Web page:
One tricky bit that this script needs to handle is to prevent the Mac from going to sleep while we're doing our sync. Our Energy Saver settings are set to sleep after 1 minute on battery power, it is possible that our script could run longer than that depending on the amount of changed data that needs to sync. There are some 3rd party tools that can prevent system sleep, but nothing that was ideal for what I wanted here. After much Googling and experimenting, a relatively elegant solution presented itself.

The pmset command, used for interfacing with the Power Manager, in addition to being able to read and set various power settings (system sleep, hd spin down, display sleep, etc), also has a relatively unknown option to prevent the system from sleeping: pmset noidle. Now, the tricky part is that if you enter this command at the terminal prompt, the command runs, preventing the system from sleeping, and just sits there until you quit the process by typing Ctrl-C. Not useful for a script.

What I've done is to tell my script to fork this process by appending an ampersand at the end, so that it will run independently. in the background, letting the rest of this script continue on. In order to kill the process later, we need the process ID of this command, which is what that grep/awk line does. There is actually an easier way to get the PID of a spawned process, but this command creates a new shell and runs the command in that shell, and simply quitting that shell wouldn't quit the pmset that is running there, so it was necessary to get the actual PID of that command in order to terminate it.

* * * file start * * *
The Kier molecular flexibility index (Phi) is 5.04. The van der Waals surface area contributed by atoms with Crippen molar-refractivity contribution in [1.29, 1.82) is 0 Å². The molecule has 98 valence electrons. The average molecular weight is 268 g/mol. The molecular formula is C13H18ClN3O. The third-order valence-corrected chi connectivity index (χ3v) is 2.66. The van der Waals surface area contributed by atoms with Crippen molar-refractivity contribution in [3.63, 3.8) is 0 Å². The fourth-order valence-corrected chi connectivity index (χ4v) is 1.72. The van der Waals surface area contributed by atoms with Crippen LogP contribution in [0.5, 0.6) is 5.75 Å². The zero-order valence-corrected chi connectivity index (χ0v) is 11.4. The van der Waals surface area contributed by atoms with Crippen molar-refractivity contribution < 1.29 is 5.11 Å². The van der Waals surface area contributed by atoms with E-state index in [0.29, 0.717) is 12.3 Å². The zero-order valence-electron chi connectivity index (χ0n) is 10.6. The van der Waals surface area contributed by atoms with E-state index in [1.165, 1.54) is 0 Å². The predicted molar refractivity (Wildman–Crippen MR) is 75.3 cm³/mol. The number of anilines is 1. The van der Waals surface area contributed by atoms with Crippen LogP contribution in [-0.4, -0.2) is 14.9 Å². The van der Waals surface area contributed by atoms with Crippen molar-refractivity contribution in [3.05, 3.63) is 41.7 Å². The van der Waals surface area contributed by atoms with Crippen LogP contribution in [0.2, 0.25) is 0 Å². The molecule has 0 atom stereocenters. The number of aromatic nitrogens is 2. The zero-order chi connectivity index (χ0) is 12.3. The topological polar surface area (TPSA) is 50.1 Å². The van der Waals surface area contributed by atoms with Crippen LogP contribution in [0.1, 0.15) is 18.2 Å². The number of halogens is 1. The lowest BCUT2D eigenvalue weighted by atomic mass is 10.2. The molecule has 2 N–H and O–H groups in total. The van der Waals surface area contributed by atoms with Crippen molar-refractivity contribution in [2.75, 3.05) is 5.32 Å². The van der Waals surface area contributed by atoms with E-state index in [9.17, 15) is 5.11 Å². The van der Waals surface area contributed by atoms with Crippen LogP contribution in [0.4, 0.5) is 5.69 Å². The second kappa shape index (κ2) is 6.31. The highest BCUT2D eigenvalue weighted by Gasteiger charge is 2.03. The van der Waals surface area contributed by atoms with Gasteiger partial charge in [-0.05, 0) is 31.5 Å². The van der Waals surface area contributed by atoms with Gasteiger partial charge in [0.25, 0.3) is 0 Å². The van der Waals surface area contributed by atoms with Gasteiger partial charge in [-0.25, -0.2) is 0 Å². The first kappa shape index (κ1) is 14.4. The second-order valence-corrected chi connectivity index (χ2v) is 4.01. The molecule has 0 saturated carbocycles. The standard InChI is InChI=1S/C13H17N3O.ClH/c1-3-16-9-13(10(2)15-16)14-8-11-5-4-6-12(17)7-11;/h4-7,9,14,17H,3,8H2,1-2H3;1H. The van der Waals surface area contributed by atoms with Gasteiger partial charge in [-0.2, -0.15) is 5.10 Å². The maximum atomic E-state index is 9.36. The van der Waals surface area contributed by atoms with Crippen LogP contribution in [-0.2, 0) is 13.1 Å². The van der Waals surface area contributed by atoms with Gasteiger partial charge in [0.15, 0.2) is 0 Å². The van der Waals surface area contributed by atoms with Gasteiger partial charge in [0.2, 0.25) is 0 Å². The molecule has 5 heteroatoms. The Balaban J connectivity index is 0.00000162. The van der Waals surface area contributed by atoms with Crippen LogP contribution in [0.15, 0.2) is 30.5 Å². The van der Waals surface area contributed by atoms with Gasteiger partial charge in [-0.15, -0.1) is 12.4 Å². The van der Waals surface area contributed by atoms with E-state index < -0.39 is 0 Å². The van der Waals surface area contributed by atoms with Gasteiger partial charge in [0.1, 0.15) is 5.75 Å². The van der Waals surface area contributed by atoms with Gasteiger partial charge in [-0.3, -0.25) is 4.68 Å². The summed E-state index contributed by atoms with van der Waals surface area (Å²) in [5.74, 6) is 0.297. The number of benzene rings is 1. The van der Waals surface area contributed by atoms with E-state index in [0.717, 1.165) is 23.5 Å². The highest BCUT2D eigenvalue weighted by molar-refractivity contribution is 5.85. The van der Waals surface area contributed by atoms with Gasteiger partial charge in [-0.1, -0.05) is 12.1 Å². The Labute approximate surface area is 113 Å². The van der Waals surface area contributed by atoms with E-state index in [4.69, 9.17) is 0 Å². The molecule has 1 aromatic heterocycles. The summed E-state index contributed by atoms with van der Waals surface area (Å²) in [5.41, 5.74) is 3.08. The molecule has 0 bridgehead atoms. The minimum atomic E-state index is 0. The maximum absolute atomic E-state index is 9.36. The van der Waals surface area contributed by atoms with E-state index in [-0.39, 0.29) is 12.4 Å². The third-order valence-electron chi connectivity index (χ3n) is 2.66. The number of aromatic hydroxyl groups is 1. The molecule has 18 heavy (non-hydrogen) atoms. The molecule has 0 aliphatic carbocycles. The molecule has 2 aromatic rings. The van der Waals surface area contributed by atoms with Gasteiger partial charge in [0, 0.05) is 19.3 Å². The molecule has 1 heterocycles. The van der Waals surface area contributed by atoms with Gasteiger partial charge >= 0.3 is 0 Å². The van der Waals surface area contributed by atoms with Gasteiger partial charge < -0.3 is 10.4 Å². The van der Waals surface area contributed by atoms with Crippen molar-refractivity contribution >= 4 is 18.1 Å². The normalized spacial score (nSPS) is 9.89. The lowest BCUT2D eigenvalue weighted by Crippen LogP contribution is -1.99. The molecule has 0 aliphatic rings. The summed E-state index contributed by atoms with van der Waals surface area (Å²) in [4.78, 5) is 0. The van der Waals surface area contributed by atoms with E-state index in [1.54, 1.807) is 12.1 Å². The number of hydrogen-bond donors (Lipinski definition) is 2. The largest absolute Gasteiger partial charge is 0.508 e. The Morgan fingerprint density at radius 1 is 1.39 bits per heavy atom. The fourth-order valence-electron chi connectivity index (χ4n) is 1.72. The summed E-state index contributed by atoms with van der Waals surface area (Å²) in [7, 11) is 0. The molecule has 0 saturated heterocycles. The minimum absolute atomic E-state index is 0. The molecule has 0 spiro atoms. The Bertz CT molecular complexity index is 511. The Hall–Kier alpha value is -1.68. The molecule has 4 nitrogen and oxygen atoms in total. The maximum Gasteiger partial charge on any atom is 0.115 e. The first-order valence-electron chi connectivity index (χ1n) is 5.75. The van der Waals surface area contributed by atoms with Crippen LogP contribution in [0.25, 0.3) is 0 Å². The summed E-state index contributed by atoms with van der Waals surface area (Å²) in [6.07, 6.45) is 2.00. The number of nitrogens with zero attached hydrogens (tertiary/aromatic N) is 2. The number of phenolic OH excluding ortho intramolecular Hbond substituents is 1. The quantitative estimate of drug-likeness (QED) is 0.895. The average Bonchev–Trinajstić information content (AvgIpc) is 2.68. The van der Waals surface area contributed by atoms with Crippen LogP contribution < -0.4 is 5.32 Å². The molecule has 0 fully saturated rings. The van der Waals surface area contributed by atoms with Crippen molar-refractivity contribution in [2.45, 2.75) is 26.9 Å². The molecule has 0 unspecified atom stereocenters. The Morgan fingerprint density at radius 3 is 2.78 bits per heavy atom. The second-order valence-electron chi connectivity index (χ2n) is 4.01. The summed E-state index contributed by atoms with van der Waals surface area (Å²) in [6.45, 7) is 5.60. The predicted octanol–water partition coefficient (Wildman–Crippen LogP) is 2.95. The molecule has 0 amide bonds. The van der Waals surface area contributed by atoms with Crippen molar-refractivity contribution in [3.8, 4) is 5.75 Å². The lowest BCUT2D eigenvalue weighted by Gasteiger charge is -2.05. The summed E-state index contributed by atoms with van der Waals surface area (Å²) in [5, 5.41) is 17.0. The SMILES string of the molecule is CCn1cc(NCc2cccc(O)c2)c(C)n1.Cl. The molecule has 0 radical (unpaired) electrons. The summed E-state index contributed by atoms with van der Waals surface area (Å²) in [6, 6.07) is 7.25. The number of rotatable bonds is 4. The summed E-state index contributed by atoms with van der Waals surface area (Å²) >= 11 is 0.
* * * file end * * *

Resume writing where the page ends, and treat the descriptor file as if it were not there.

So, the system sets the log location, uses the pmset to tell the system to never sleep, , and next, we set the IP address and username for the machine we're connecting to, and do a test ping to see if that IP is reachable. As my intention is to run this script while parked in my driveway, connected to my home wireless network, it wasn't necessary to perform any additional checks, but it is possible that if the system connects to a different wireless network, another system with that IP might be found, which would mean that the rsync will fail later, but for my use this wasn't worth the effort of coding around.

So, if we find out server is down that we want to be copying iTunes data from, then we log that fact, otherwise, we log that the server was found, and use rsync to connect to the home system, and copy files from the specified user's Music folder in their home directory, the ssh connection established will default us to that user's home directory, since we aren't specifying any path, the Music/iTunes/ folder from that location is what we're copying. We specify the destination as the current user's home directory/Music/iTunes folder. The -avz parameters will cause only changed data to be synced, new files will be copied, removed files will be deleted.

When the first rsync is done, everything will need to be copied, so obviously it's preferred to do this while running on AC power when this is first setup. After that, changes should be minimal, and will only take a few moments or minutes, depending on the amount of changed data.

After the rsync completed, we kill the pmset process we forked earlier, echo to the log that we're done and about to sleep, then finally use pmset again to tell the system to sleep now, and we're done!

Posted by Jim at August 12, 2009 3:45 PM | TrackBack